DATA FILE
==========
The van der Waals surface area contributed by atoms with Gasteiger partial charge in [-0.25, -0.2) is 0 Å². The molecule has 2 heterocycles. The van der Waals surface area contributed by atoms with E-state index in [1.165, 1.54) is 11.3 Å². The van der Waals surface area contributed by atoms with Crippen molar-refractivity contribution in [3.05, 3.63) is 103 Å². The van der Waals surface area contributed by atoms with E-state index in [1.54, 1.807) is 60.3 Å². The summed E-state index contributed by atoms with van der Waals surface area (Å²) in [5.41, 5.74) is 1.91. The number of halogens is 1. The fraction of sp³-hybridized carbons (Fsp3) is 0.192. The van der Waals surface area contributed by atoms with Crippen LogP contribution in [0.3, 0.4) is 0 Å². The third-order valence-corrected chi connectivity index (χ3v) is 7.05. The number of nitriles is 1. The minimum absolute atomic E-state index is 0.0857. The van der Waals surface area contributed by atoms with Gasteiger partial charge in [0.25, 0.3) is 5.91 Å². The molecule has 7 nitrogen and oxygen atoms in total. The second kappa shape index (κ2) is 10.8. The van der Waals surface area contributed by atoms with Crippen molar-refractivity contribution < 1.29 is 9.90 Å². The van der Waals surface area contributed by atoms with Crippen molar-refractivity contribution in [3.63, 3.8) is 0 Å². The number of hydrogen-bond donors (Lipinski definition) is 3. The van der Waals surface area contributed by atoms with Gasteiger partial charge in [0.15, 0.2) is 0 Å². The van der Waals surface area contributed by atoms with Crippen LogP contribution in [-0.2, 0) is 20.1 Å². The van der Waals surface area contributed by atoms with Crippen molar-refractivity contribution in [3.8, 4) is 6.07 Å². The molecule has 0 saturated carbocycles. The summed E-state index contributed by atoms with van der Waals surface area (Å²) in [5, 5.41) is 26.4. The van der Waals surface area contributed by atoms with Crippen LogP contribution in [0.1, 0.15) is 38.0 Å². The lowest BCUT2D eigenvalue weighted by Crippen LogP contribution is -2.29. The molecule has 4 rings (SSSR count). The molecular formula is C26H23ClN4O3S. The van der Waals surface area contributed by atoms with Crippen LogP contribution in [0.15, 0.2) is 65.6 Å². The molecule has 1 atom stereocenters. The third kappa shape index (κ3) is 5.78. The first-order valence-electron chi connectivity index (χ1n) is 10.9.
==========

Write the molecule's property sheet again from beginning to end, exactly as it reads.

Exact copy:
The van der Waals surface area contributed by atoms with Gasteiger partial charge in [-0.25, -0.2) is 0 Å². The molecule has 2 heterocycles. The van der Waals surface area contributed by atoms with E-state index in [1.165, 1.54) is 11.3 Å². The van der Waals surface area contributed by atoms with Crippen molar-refractivity contribution in [3.05, 3.63) is 103 Å². The van der Waals surface area contributed by atoms with E-state index in [1.54, 1.807) is 60.3 Å². The summed E-state index contributed by atoms with van der Waals surface area (Å²) in [5.41, 5.74) is 1.91. The number of halogens is 1. The fraction of sp³-hybridized carbons (Fsp3) is 0.192. The van der Waals surface area contributed by atoms with Crippen LogP contribution in [0.3, 0.4) is 0 Å². The third-order valence-corrected chi connectivity index (χ3v) is 7.05. The number of nitriles is 1. The minimum absolute atomic E-state index is 0.0857. The van der Waals surface area contributed by atoms with Gasteiger partial charge in [0.25, 0.3) is 5.91 Å². The molecule has 7 nitrogen and oxygen atoms in total. The second kappa shape index (κ2) is 10.8. The van der Waals surface area contributed by atoms with Crippen molar-refractivity contribution < 1.29 is 9.90 Å². The van der Waals surface area contributed by atoms with Crippen molar-refractivity contribution in [3.63, 3.8) is 0 Å². The number of hydrogen-bond donors (Lipinski definition) is 3. The van der Waals surface area contributed by atoms with Gasteiger partial charge in [0.15, 0.2) is 0 Å². The van der Waals surface area contributed by atoms with Crippen LogP contribution in [-0.2, 0) is 20.1 Å². The van der Waals surface area contributed by atoms with Crippen molar-refractivity contribution in [3.8, 4) is 6.07 Å². The molecule has 0 saturated carbocycles. The summed E-state index contributed by atoms with van der Waals surface area (Å²) in [5, 5.41) is 26.4. The van der Waals surface area contributed by atoms with Crippen LogP contribution in [0.1, 0.15) is 38.0 Å². The lowest BCUT2D eigenvalue weighted by Crippen LogP contribution is -2.29. The molecule has 4 rings (SSSR count). The molecular formula is C26H23ClN4O3S. The van der Waals surface area contributed by atoms with Crippen LogP contribution in [0.15, 0.2) is 65.6 Å². The molecule has 1 atom stereocenters. The third kappa shape index (κ3) is 5.78. The first-order valence-electron chi connectivity index (χ1n) is 10.9.